The Immune System and Pain
At one point, scientists mostly focused on the role of nerves in controlling and conveying pain sensations, but more recent research has revealed that the immune system has an important role to play in mediating pain sensations. That’s where this difference in pain experience was discovered.
In 2015, researchers from the University of Alabama at Birmingham (UAB) discovered that male mice had a pain experience mediated by immune cells called microglia. These immune cells respond to inflammation or nerve damage by changing shape and releasing chemicals that amplify the intensity of pain signals in the spinal column. The activity of these microglia is moderated by testosterone levels.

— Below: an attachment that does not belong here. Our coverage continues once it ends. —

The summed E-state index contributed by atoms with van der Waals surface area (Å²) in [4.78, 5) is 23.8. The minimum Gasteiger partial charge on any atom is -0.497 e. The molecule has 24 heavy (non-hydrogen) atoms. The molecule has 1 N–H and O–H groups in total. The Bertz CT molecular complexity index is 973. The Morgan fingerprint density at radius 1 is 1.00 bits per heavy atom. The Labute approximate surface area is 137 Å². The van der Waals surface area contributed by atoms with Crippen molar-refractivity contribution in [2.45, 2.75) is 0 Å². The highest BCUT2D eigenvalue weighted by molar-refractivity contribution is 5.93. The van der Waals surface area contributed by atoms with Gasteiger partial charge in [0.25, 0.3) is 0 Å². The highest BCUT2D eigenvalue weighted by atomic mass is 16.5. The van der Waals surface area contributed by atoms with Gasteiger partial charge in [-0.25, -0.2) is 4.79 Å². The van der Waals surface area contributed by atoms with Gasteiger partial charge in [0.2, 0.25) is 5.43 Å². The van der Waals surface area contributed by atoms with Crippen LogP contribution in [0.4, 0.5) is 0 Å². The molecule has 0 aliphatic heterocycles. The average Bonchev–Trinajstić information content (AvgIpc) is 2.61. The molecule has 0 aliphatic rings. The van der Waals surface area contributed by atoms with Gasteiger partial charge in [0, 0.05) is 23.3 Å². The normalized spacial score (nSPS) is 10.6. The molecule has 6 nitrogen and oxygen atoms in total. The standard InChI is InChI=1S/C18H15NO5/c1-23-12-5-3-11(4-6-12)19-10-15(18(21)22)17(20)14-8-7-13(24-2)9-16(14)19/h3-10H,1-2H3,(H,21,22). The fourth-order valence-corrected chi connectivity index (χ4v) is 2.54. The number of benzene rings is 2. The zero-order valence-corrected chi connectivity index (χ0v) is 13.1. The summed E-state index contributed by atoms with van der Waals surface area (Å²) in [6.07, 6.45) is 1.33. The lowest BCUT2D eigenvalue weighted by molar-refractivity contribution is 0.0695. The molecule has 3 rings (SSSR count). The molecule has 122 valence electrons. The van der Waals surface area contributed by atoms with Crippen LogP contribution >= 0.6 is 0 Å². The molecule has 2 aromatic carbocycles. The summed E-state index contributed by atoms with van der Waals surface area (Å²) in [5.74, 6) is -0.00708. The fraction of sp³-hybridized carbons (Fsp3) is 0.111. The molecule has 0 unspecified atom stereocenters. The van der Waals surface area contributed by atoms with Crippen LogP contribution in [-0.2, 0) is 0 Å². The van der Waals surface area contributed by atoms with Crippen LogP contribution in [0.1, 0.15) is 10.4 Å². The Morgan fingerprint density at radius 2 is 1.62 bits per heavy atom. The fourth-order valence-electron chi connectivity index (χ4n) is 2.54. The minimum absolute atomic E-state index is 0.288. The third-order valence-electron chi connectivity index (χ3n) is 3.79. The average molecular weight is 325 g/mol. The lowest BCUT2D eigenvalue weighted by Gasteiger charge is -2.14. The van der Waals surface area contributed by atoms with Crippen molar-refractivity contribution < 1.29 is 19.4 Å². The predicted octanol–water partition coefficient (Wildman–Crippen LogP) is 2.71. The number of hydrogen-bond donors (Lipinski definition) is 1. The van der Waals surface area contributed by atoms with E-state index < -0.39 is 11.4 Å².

Researchers then found that, as expected, a non-testosterone system was used in female mice. Female mice used different immune cells, T-cells, to perform the same role. In some situations, such as when there was an excessive amount of testosterone available, female mice would use the microglia-related system.
Further research has confirmed not only this difference in neuroimmune pain reception but that it remains a promising direction for sex-specific treatments for chronic pain, an important alternative to treatment with opioids, which remains dangerous.